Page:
parents, and educators are all on the same page. The general public has
not taken its eye off the ball."

According to Furman officials, the study's goal was to learn what the
primary stakeholders in the state's education system had to say about
the strengths and weaknesses of South Carolina's public schools and to
gather their recommendations for improving education at the early
childhood/elementary, middle school and high school levels.

Those participating in the study included businessmen and women,
parents, students, school board members, teachers of all levels,
superintendents, and principals from every county and school district.
In addition to answering a 160-item questionnaire, the stakeholders
participated in lengthy focus group discussions.

The study found a great deal of consensus across every stakeholder group
for a large number of initiatives, such as small class size, family
literacy programs and parent involvement, dropout prevention programs
beginning in 8th grade and a curriculum more reflective of the state's

"We believe it is highly important for policymakers and all of us to
know what people at the grassroots level are thinking about public
education in South Carolina, at the place where the work is being done,"
said Don Gordon, director of the Riley Institute. "And to ensure we
heard a geographically and intellectually diverse number of opinions, we
talked to a broad sample of people in every school district in the
state, from the smallest to the largest, the wealthiest to the poorest.
"We also didn't want the participants to simply answer a few perfunctory
questions and be on their way. We conducted lengthy discussions with
each group and got into a great amount of detail. What we discovered is
that folks are passionate about public education in South Carolina and
they want to make our schools as strong and efficient as possible."
Gordon said that Riley Institute officials are in the process of meeting
with key South Carolina legislators and providing them with results of
the study. "It was our goal to compile as much sound and useful
information as possible and then provide that information to those who
make policy decisions about public education in our state," he said.
"This is especially important for our students who in today's global
world are competing for jobs with those from other states and also from
other countries, such as China and India."
According to project director Brooke Culclasure, there was a broad
consensus on a significant number of important educational strategies or
opportunities and the vast majority of participants in all categories
expressed intense interest in improving education in the state. "There
appears to be a real hunger to be an active participant from the
grassroots working up, addressing issues that they really see as
important on the ground every day," she said.
The study was conducted by the Riley Institute's Center for Educational
Policy and Leadership and funded by a $600,000 grant from the William
and Flora Hewlett Foundation, which has been making grants since 1967 to
help solve social and environmental problems at home and around the
world. The California-based foundation concentrates its resources on
activities in education, the environment, global development, performing
arts, philanthropy and population.
For a detailed list of the research findings, visit the Riley
Institute's web site at

Actual data can be
found at:

Thursday, September 20, 2007

School Board Meeting on Monday, September 24, 2007

Meeting of the Board of Trustees
Monday, September 24, 2007
6:00 p.m. – District Office Board Room
I. Call to Order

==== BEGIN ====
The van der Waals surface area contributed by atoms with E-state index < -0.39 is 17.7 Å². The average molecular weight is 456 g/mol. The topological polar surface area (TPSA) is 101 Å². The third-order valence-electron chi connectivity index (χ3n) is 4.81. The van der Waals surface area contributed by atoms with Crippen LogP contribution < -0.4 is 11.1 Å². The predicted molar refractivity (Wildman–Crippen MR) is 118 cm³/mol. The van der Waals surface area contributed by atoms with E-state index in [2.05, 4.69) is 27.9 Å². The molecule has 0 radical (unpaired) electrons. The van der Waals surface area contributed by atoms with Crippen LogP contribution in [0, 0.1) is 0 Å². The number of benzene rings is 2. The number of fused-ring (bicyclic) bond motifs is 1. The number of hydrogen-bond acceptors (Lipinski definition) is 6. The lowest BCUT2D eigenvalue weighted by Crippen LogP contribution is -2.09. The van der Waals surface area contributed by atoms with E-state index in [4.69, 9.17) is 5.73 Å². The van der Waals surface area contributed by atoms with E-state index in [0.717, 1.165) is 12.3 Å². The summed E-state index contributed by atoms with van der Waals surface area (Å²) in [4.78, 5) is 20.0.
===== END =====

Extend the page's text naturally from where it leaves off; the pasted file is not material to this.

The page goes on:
Approval of Agenda
(Under consent agenda, all action items will be voted on after one motion and second to approve them without discussion.

If a board member wants any action item discussed or voted on separately, the board member, before the agenda is
approved, must ask that the action item be moved to the discussion item section.)
II. Citizen Participation
III. Special Business
IV. Consent Action Agenda
A. Approval of Minutes
1. August 27, 2007, business meeting
2. September 10, 2007, work session
B. Approval of Personnel Recommendations
C. Approval of Overnight Field Trip Requests
V. Communications
VI. Report of the Superintendent
A. Announcements
B. Reassignment Report
C. Enrollment Report
D. October Professional Development Days
E. Options for Youth
F. Phoenix Bound
G. Effectiveness Needs Survey
VII. Review of Work Session
VIII. Action Agenda
A. Approval of Fund Balance Transfer to Football Field, Professional Development, and Security.
B. Approval of Promotion/Retention Policy IKE/IKE-R, 1st Reading
C. Approval of Personnel Policies GBEB & GCQF, 2nd Reading
D. Assignment of Delegates for SCSBA 2007 Delegate Assembly
IX. Other Business – Legislative Contacts
X. Executive Session – Personnel Issues
XI. Adjournment

Herald Education Contact

Jessica Schonberg
Education Reporter
The Herald
132 W. Main St.
Rock Hill, SC 29731
(803) 329-4072
(803) 329-4021 (fax)

District News 9-20

"Family Fun Day" Geared Up for September 22
The event will take place in the District Three South Stadium from 11:00-3:00 on Saturday, Sept. 22. Families can tailgate from 11:00-1:00 and then enjoy the NHS vs. RHH alumni flag football game at 1:00. Vendors, including many schools, will be selling pizza, cotton candy, hotdogs, hamburgers, nachos, popcorn, ice cream, roasted/boiled peanuts, snow cones, freeze pops, Italian ice, drinks, BBQ, fried fish, and chicken plates. Face painting, games, and crafts will be available, as well as spirit dolls and a dunking booth provided by Rock Hill High. Everyone will also want to purchase an alumni game T-shirt. A $2 donation will be requested for the funding of the district's new "Power of Mentoring" program, but no one will be turned away!

<Principal Linda Crute was notified in May that Northside would receive the S.C. Creative Ticket School of Excellence Award from the S.C. Alliance for Arts Education for making the arts an integral part of the education of students. On Sept. 17, Ms. Crute received a call from the John F. Kennedy Center for the Performing Arts, announcing that Northside is now one of five Creative Ticket National Schools of Distinction.

<Finley Road recently had a visit from the Charlotte Bobcats, including coaches, players, and Rufus the Mascot. The guys not only met with students in a school-wide assembly to talk about their love for reading, but they painted a corner in the school library in their team colors and included Bobcat memorabilia.